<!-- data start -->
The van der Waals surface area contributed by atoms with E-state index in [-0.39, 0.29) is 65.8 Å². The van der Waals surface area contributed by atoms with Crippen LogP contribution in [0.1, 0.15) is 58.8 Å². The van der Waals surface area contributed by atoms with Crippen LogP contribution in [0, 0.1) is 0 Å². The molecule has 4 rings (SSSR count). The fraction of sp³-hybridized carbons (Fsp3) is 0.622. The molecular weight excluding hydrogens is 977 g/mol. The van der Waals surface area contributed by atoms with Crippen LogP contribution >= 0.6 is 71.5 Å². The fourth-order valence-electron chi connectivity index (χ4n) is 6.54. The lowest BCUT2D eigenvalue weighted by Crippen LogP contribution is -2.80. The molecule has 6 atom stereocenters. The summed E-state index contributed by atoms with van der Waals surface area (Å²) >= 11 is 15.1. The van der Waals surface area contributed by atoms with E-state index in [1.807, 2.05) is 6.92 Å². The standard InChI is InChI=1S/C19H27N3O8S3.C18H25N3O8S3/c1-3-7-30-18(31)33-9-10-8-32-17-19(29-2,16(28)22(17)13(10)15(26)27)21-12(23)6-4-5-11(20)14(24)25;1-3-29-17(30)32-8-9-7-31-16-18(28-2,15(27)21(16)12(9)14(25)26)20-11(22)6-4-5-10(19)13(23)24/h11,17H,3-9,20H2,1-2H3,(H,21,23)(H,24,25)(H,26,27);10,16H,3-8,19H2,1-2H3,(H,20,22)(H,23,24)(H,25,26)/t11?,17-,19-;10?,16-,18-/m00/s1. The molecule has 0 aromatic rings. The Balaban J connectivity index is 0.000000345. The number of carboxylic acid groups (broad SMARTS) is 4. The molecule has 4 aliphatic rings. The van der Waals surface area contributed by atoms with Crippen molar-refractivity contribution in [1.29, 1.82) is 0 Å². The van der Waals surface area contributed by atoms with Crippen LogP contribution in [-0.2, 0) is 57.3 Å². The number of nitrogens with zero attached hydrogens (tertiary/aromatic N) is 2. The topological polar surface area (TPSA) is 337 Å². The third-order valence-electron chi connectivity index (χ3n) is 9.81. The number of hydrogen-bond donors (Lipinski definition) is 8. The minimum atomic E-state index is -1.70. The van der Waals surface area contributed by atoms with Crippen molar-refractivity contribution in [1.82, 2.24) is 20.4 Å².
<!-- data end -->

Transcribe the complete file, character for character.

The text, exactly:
The van der Waals surface area contributed by atoms with E-state index in [-0.39, 0.29) is 65.8 Å². The van der Waals surface area contributed by atoms with Crippen LogP contribution in [0.1, 0.15) is 58.8 Å². The van der Waals surface area contributed by atoms with Crippen LogP contribution in [0, 0.1) is 0 Å². The molecule has 4 rings (SSSR count). The fraction of sp³-hybridized carbons (Fsp3) is 0.622. The molecular weight excluding hydrogens is 977 g/mol. The van der Waals surface area contributed by atoms with Crippen LogP contribution >= 0.6 is 71.5 Å². The fourth-order valence-electron chi connectivity index (χ4n) is 6.54. The lowest BCUT2D eigenvalue weighted by Crippen LogP contribution is -2.80. The molecule has 6 atom stereocenters. The summed E-state index contributed by atoms with van der Waals surface area (Å²) >= 11 is 15.1. The van der Waals surface area contributed by atoms with E-state index in [1.807, 2.05) is 6.92 Å². The standard InChI is InChI=1S/C19H27N3O8S3.C18H25N3O8S3/c1-3-7-30-18(31)33-9-10-8-32-17-19(29-2,16(28)22(17)13(10)15(26)27)21-12(23)6-4-5-11(20)14(24)25;1-3-29-17(30)32-8-9-7-31-16-18(28-2,15(27)21(16)12(9)14(25)26)20-11(22)6-4-5-10(19)13(23)24/h11,17H,3-9,20H2,1-2H3,(H,21,23)(H,24,25)(H,26,27);10,16H,3-8,19H2,1-2H3,(H,20,22)(H,23,24)(H,25,26)/t11?,17-,19-;10?,16-,18-/m00/s1. The molecule has 0 aromatic rings. The Balaban J connectivity index is 0.000000345. The number of carboxylic acid groups (broad SMARTS) is 4. The molecule has 4 aliphatic rings. The van der Waals surface area contributed by atoms with Crippen molar-refractivity contribution in [1.29, 1.82) is 0 Å². The van der Waals surface area contributed by atoms with Crippen LogP contribution in [-0.2, 0) is 57.3 Å². The number of nitrogens with zero attached hydrogens (tertiary/aromatic N) is 2. The topological polar surface area (TPSA) is 337 Å². The third-order valence-electron chi connectivity index (χ3n) is 9.81. The number of hydrogen-bond donors (Lipinski definition) is 8. The minimum atomic E-state index is -1.70. The van der Waals surface area contributed by atoms with Crippen molar-refractivity contribution in [1.82, 2.24) is 20.4 Å².